• Thursday, May 30, 2024


Seema Misra accuses Post Office of imprisoning her to save £15,000

Misra’s legal team had requested crucial Horizon data spanning five years

Seema Misra (Image Credit: Sky News)

By: Pramod Thomas

FORMER sub-postmistress Seema Misra has alleged that the Post Office imprisoned her to save £15,000.

In 2010, while eight weeks pregnant with her second child, Misra received a 15-month prison sentence for six counts of false accounting and one of theft.

She operated a post office in West Byfleet, Surrey, for under three years, during which time faulty Horizon software led to a £74,600 discrepancy in her accounts.

She endured a two-year long investigation that included having her house searched and served more than four months in prison.

During the inquiry into the Post Office scandal on Wednesday (17), it was revealed that she might have escaped the ordeal if her employers had spent £15,000 to furnish her legal team with the Horizon data they requested prior to her trial, reported The Telegraph.

Testimony revealed that Misra’s legal team had requested crucial Horizon data spanning five years, a request that could have potentially absolved her of the accusations.

However, the Post Office neglected to provide this data due to cost concerns, estimated to exceed £15,000.

Jon Longman, a former Post Office investigator intimately involved in Misra’s case, defended the decision, stating that he wouldn’t have handled the initial investigation differently.

Emails presented during the inquiry detailed discussions about disclosure requests from Misra’s defence team.

Longman highlighted the cost factor in these communications, indicating that fulfilling the data request would have strained the Post Office’s finances.

It was revealed that limits were in place for the number of audit record queries (ARQs) that could be made each year, sometimes taking up to three years for data from requests to be made available.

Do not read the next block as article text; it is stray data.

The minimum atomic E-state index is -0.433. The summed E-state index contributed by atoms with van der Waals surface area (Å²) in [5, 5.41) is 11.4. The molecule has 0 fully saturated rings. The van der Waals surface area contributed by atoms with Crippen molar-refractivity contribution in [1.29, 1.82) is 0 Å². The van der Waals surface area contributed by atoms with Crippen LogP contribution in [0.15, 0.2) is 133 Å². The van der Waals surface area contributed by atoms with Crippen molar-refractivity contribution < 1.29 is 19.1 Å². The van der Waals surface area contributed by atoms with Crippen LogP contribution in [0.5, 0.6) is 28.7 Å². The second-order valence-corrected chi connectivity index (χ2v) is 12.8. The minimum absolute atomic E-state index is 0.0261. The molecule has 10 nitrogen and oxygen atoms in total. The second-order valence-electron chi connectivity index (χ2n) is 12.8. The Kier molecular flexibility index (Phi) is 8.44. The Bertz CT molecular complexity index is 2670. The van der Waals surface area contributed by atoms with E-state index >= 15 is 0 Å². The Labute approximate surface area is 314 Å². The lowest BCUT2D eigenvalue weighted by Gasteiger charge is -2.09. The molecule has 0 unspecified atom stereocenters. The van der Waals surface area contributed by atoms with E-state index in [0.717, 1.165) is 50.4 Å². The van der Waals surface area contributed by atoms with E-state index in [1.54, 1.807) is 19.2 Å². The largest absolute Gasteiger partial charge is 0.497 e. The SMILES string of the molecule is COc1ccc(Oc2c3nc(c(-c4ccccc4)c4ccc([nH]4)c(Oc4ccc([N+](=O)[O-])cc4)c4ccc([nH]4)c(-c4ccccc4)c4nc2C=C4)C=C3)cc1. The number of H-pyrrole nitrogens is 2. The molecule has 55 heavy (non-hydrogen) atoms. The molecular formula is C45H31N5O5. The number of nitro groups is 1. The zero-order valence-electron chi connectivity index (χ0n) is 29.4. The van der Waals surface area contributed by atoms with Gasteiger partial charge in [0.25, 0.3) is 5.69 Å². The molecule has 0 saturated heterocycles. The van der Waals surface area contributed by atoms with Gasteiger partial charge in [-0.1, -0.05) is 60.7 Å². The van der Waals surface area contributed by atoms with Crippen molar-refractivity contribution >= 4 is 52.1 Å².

“When I saw that £15,000 figure – I couldn’t believe it. They were willing to let an innocent person go to prison to save £15,000. People committed suicide as a result of this scandal – you had CEOs receiving millions of pounds, but they were worried about spending £15,000 on disclosure – it’s completely unethical,” Misra was quoted as saying.

“He (Longman) was going through my house from the morning to the evening and they were there that long because I had nothing to hide,” she said while describing the search.

“I had a freezer and they moved that to see if there was anything behind it. Then I had a temple in a room and I asked them to remove their shoes but they didn’t, it was so horrible.”

Misra said that accountability is paramount in the case, adding that every individual accountable for the scandal must be prosecuted and made to understand that the law applies equally to everyone.

She further said that nobody should be exempt from legal consequences.

The inquiry also heard from Allan Leighton, the former chairman of Royal Mail, who offered a solemn apology for the distress inflicted upon sub-postmasters and sub-postmistresses during his tenure.

“What’s happened has been a terrible thing for everybody who has been involved, in particular the sub-postmasters and sub-postmistresses,” he said.

“It’s unbelievable that it’s happened and I just wanted to say that I’m sorry that elements of that occurred while at my tenure at the Royal Mail. I’m sorry for that happening.”

The inquiry will continue to scrutinise the actions of key figures within the Post Office hierarchy. Rodric Williams, a former litigation lawyer at the organisation, is slated to testify on Thursday (18).

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